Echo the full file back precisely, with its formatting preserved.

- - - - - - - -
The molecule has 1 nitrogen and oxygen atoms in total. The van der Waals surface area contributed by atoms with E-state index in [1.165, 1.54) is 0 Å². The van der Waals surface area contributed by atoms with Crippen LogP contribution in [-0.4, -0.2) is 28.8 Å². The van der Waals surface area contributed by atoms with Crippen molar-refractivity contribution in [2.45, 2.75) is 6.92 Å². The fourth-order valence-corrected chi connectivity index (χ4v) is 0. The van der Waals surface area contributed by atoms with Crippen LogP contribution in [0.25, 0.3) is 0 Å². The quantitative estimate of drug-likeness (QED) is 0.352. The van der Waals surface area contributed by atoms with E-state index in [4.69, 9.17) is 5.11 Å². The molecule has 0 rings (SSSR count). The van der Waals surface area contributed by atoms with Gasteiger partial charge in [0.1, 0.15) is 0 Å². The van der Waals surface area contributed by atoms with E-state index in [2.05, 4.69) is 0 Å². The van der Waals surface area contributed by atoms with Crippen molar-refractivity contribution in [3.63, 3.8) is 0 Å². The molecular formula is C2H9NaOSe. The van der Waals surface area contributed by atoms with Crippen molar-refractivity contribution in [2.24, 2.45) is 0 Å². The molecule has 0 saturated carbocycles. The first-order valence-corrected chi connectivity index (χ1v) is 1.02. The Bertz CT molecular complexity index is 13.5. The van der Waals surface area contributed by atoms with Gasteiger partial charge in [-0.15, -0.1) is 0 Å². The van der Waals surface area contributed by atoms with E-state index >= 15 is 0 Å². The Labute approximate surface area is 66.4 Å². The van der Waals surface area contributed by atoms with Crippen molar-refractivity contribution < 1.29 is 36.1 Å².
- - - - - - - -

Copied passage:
The molecule has 1 nitrogen and oxygen atoms in total. The van der Waals surface area contributed by atoms with E-state index in [1.165, 1.54) is 0 Å². The van der Waals surface area contributed by atoms with Crippen LogP contribution in [-0.4, -0.2) is 28.8 Å². The van der Waals surface area contributed by atoms with Crippen molar-refractivity contribution in [2.45, 2.75) is 6.92 Å². The fourth-order valence-corrected chi connectivity index (χ4v) is 0. The van der Waals surface area contributed by atoms with Crippen LogP contribution in [0.25, 0.3) is 0 Å². The quantitative estimate of drug-likeness (QED) is 0.352. The van der Waals surface area contributed by atoms with E-state index in [4.69, 9.17) is 5.11 Å². The molecule has 0 rings (SSSR count). The van der Waals surface area contributed by atoms with Gasteiger partial charge in [0.1, 0.15) is 0 Å². The van der Waals surface area contributed by atoms with E-state index in [2.05, 4.69) is 0 Å². The van der Waals surface area contributed by atoms with Crippen molar-refractivity contribution in [3.63, 3.8) is 0 Å². The molecular formula is C2H9NaOSe. The van der Waals surface area contributed by atoms with Crippen molar-refractivity contribution in [2.24, 2.45) is 0 Å². The molecule has 0 saturated carbocycles. The first-order valence-corrected chi connectivity index (χ1v) is 1.02. The Bertz CT molecular complexity index is 13.5. The van der Waals surface area contributed by atoms with Gasteiger partial charge in [-0.15, -0.1) is 0 Å². The van der Waals surface area contributed by atoms with E-state index >= 15 is 0 Å². The Labute approximate surface area is 66.4 Å². The van der Waals surface area contributed by atoms with Crippen molar-refractivity contribution < 1.29 is 36.1 Å².